In this journalistic account of the origins of the September 11th attacks on the World Trade Center and the Pentagon, McDermott (a reporter for the Los Angeles Times) profiles the major actors in the plot, from the hijackers to the planners, offering biographical details on how they came to be involved in the plan, analyzing their motivations, and describing their activities in the years and months leading up to that fateful day. He also explores the social and political context in which the attacks took place in discussion of the place of Islamist movements across the Muslim world and in Europe and the growth of Osama Bin Laden's Al Qaeda in the wake of Western funding of Islamist Jihad in Afghanistan against the Soviet Union.
Annotation ©2006 Book News, Inc., Portland, OR (booknews.com)
Book News Annotation:
In this journalistic account of the origins of the September 11th attacks on the World Trade Center and the Pentagon, McDermott (a reporter for the Los Angeles Times) profiles the major actors in the plot, from the hijackers to the planners, offering biographical details on how they came to be involved in the plan, analyzing their motivations, and describing their activities in the years and months leading up to that fateful day. He also explores the social and political context in which the attacks took place in discussion of the place of Islamist movements across the Muslim world and in Europe and the growth of Osama Bin Laden's Al Qaeda in the wake of Western funding of Islamist Jihad in Afghanistan against the Soviet Union. Annotation Â©2006 Book News, Inc., Portland, OR (booknews.com)
Seeing themselves as soldiers of God, the September 11, 2001, hijackers felt they were fulfilling their religious obligations. Perfect Soldiers traces these men's lives and the evolution of their beliefs, putting a human face on a heinous act. 8-page photo insert.
From an award–winning L.A. Times reporter, a brilliantly researched investigation of the lives of the men responsible for September 11 attacks – how they lived, what they thought, and how they changed into the sort of men who could do what they did.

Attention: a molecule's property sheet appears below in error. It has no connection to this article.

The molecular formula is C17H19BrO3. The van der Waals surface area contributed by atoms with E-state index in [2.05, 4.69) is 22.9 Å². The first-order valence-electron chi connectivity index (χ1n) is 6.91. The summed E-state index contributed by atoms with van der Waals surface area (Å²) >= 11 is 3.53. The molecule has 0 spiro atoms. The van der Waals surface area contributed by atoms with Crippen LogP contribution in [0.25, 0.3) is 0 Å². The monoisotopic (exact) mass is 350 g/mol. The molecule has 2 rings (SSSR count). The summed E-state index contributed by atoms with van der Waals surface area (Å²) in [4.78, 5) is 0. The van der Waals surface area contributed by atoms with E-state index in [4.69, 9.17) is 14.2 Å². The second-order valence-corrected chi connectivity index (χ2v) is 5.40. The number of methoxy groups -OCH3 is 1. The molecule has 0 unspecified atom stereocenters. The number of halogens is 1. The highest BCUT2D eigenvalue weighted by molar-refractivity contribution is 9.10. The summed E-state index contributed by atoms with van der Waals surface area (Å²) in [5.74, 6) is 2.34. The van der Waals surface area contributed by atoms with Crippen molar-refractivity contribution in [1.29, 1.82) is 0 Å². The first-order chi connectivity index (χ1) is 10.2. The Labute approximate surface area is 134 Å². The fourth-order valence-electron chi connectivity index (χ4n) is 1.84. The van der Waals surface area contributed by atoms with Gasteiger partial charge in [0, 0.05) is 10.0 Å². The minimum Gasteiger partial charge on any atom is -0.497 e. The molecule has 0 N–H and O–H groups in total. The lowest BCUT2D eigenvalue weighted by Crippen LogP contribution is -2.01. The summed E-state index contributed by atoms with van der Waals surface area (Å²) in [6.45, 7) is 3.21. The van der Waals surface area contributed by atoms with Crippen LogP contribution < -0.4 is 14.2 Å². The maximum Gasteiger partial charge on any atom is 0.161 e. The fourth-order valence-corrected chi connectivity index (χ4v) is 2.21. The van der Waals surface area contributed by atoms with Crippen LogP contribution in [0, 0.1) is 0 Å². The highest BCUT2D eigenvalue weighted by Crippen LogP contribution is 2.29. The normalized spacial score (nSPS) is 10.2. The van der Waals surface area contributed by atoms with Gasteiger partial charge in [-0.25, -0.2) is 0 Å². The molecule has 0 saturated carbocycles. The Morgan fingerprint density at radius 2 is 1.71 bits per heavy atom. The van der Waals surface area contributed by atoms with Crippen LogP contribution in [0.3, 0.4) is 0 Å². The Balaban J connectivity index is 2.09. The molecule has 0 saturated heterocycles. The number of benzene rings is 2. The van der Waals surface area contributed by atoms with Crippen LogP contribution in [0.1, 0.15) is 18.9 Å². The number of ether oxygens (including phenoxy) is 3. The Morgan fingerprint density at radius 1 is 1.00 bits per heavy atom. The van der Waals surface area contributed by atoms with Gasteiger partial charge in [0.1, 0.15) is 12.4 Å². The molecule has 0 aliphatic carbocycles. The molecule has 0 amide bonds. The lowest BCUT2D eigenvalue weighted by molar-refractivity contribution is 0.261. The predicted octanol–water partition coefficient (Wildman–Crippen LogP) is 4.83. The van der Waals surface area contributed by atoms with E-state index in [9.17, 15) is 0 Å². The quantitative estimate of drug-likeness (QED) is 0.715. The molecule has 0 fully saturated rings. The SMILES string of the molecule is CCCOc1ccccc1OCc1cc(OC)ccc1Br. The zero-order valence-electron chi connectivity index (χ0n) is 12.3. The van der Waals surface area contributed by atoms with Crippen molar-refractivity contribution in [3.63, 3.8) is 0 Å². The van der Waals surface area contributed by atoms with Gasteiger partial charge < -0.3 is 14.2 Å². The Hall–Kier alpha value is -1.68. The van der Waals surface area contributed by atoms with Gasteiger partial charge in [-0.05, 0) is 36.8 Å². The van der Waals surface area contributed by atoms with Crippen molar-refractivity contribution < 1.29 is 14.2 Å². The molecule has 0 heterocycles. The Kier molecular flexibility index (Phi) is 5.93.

Khalid Shaikh Mohammed, the acknowledged mastermind of the September 11 attacks, had been to the United States before; as a bright young man, he had come here from his native Kuwait to study science. He had returned home appalled, telling people Americans hated Muslims, and spent the next 20 years plotting to get even, developing for this purpose an unusual weapon: a group of young men from Hamburg, the agents of a seismic shift in modern history but in many respects utterly normal.
The Sept. 11 attackers have largely been depicted with a series of caricatures that run from evil genius on one end to deluded fanatics on the other, but most of Mohammed's protegees came from apolitical and only mildly religious backgrounds. Under his watch, though, they evolved into devout, pious Muslims who debated endlessly on how best to serve, to fulfil what they came to regard as their religious obligations. In fundamentalist Islam, religion and politics are inseparable; the Hamburg men saw themselves as soldiers of God.
About the Author
Terry McDermott has been a reporter at eight newspapers for twenty-five years, the last seven at the Los Angeles Times, where he is a national correspondent. He has won prizes for his journalism in a number of fields, including foreign affairs, economics, and science.
Table of Contents
Book One: Soldiers
1. A House of Learning
2. Alone, Abroad
5. The Smell of Paradise Rising
Book Two: The Engineer
1. The Rebirth of Jihad
2. Those Without
3. World War
4. War, After War
Book Three: The Plot
1. The New Recruits
3. The Last Year
4. That Day